Numbers, numbers everywhere. So what are we to think?

That’s the question activists, academics and members of the public are asking as they follow the debate over the next long-term energy plan, which centers on three different basic scenarios for Japan’s energy mix in 2030 and, more to the point, what role nuclear power will play.

The three scenarios, which lay out what percentage of the overall energy mix would be nuclear-sourced, are: zero percent, 15 percent or 20 to 25 percent. A final decision by Prime Minister Yoshihiko Noda was to be made by the end of this month, but that’s now expected to be delayed by several weeks.

Calls for public comment, which concluded Aug. 12, indicate most respondents favor the zero option, despite warnings from those who favor maintaining nuclear power about the possible negative economic effects of phasing it out.

Minister of Economy, Trade, and Industry Yukio Edano said in early August that even though METI has traditionally been a key promoter of nuclear power, the zero option is possible.

“I don’t think the zero scenario is bad for the economy. On the contrary, it can create growth as efforts to develop renewable energy and improve energy efficiency could boost domestic demand,” Edano said.

But corporate interests like the Keidanren business lobby and the Federation of Electric Power Companies strongly back the 20 to 25 percent option, citing the high costs involved in phasing out nuclear power and replacing it with renewable energy sources, as well as what they claim to be fundamental problems of supply stability with solar, wind and the other sources.

“It’s necessary to calculate how much it would cost to introduce large amounts of solar and wind power. Based on cost and energy security and stability issues, we judge that nuclear power’s share should be at least 20 to 25 percent,” Makoto Yagi, head of the power company federation and Kansai Electric Power Co., said in late July.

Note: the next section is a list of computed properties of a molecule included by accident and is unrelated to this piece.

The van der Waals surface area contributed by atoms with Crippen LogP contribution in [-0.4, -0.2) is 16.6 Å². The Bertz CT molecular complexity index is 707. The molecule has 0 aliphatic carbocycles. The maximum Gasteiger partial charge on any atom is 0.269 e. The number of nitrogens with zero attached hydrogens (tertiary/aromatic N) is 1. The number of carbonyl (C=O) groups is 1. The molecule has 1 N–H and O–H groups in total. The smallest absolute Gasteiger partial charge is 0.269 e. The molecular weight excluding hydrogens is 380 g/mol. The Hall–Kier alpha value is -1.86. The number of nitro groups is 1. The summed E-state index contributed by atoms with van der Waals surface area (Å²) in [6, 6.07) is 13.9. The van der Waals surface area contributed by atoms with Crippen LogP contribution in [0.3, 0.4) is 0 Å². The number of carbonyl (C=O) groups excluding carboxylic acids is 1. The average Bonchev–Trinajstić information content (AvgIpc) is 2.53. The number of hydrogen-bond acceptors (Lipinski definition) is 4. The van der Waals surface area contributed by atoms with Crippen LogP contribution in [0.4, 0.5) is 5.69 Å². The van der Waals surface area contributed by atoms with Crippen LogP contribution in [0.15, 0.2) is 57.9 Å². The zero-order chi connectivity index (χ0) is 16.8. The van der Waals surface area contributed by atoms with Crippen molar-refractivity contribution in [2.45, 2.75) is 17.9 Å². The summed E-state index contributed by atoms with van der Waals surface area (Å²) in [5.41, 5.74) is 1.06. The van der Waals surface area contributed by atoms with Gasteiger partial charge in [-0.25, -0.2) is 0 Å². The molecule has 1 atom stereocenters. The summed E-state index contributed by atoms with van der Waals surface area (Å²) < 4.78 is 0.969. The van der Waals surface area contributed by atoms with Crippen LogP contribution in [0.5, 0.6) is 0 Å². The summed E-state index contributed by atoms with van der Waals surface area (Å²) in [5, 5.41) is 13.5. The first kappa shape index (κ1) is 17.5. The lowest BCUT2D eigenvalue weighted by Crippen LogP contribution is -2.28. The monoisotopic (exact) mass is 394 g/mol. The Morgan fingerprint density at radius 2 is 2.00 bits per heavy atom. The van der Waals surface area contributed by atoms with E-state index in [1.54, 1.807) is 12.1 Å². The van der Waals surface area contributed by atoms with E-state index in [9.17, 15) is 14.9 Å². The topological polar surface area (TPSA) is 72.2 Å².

Under the zero scenario, Japan would eliminate nuclear power entirely by 2030 and have 35 percent of its electricity supplied by renewable energy. The rest would be produced with fossil fuels.

Renewable energy, which accounted for 10 percent of Japan’s electricity generation in 2010 (though only 2 percent if hydropower is excluded), would increase to 35 percent (24 percent without hydropower, which would continue to make up the other 9 to 10 percent).

Also under the zero scenario, by 2030, GDP would be expected to amount to somewhere between ¥563 trillion and ¥628 trillion. GDP in 2010 was ¥511 trillion. The average cost for electricity under this scenario would be about ¥15.1 per kwh, or about ¥6.5 more than the official current average of ¥8.6.

Household electricity bills are predicted to rise to between ¥14,000 and ¥21,000 per month. In 2010, the average household’s electricity bill was about ¥10,000.

Under the 15 percent scenario, by 2030, 15 percent of the electricity supply would come from nuclear power, 30 percent from renewable energy and the remaining 55 percent from fossil fuels.

In drawing up these numbers, the government assumed reactors would have a lifespan of 40 years and any attempt to build new ones would still be politically difficult. Of the current 50 commercial reactors still usable, around 30 will be at least 40 years old by 2030.

This scenario also assumes a 2030 GDP between ¥579 trillion and ¥634 trillion. The average cost of electricity is expected to be ¥14.1 per kwh and the average family electricity bill to range between ¥14,000 and ¥18,000 a month.

Under the 20 to 25 percent scenario, half of Japan’s electricity would be supplied by fossil fuels and either 25 or 30 percent would be from renewable energy, with the remainder from nuclear power.

This scenario assumes new reactors will be built, that old ones will be refurbished, and that reprocessing of spent nuclear fuel and disposal of nuclear waste in new facilities will be possible.

It further assumes 2030’s GDP would be between ¥581 trillion and ¥634 trillion, the average cost per kwh ¥14.1 and the average family’s monthly electricity bill ¥12,000 to ¥18,000.

The logic behind the assumptions of all three scenarios has been widely criticized by those seeking a total end to reliance on nuclear power as well as those favoring the 20 to 25 percent scenario. The problem, both sides say, are the numbers the government didn’t consider when the predictions were made.

“According to FEPCO, between 1990 and 2010, average annual operating capacity at Japan’s nuclear plants was between 59 and 84 percent. Over roughly the past decade, they’ve only been running at about 68 percent capacity,” Junko Edahiro, an expert with the Institute for Studies in Happiness, Economy and Society, said at a Tokyo-based NGO event on renewable energy in early August.